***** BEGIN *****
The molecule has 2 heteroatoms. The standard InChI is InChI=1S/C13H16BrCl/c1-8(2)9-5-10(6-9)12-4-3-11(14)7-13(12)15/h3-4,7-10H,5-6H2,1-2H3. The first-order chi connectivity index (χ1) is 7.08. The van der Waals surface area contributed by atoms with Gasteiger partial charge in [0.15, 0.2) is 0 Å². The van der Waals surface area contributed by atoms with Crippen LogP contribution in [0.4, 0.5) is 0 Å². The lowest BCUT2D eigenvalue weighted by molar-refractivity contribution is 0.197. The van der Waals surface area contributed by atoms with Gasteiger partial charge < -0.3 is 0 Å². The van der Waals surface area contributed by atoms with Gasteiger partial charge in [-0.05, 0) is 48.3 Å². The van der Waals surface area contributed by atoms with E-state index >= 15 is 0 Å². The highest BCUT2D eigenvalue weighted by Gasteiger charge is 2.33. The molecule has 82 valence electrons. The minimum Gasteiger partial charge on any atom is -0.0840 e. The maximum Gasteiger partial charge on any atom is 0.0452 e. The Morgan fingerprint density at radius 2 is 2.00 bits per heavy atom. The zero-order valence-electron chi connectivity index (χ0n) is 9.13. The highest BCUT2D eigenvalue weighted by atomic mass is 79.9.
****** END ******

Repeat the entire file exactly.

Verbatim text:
The molecule has 2 heteroatoms. The standard InChI is InChI=1S/C13H16BrCl/c1-8(2)9-5-10(6-9)12-4-3-11(14)7-13(12)15/h3-4,7-10H,5-6H2,1-2H3. The first-order chi connectivity index (χ1) is 7.08. The van der Waals surface area contributed by atoms with Gasteiger partial charge in [0.15, 0.2) is 0 Å². The van der Waals surface area contributed by atoms with Crippen LogP contribution in [0.4, 0.5) is 0 Å². The lowest BCUT2D eigenvalue weighted by molar-refractivity contribution is 0.197. The van der Waals surface area contributed by atoms with Gasteiger partial charge < -0.3 is 0 Å². The van der Waals surface area contributed by atoms with Gasteiger partial charge in [-0.05, 0) is 48.3 Å². The van der Waals surface area contributed by atoms with E-state index >= 15 is 0 Å². The highest BCUT2D eigenvalue weighted by Gasteiger charge is 2.33. The molecule has 82 valence electrons. The minimum Gasteiger partial charge on any atom is -0.0840 e. The maximum Gasteiger partial charge on any atom is 0.0452 e. The Morgan fingerprint density at radius 2 is 2.00 bits per heavy atom. The zero-order valence-electron chi connectivity index (χ0n) is 9.13. The highest BCUT2D eigenvalue weighted by atomic mass is 79.9.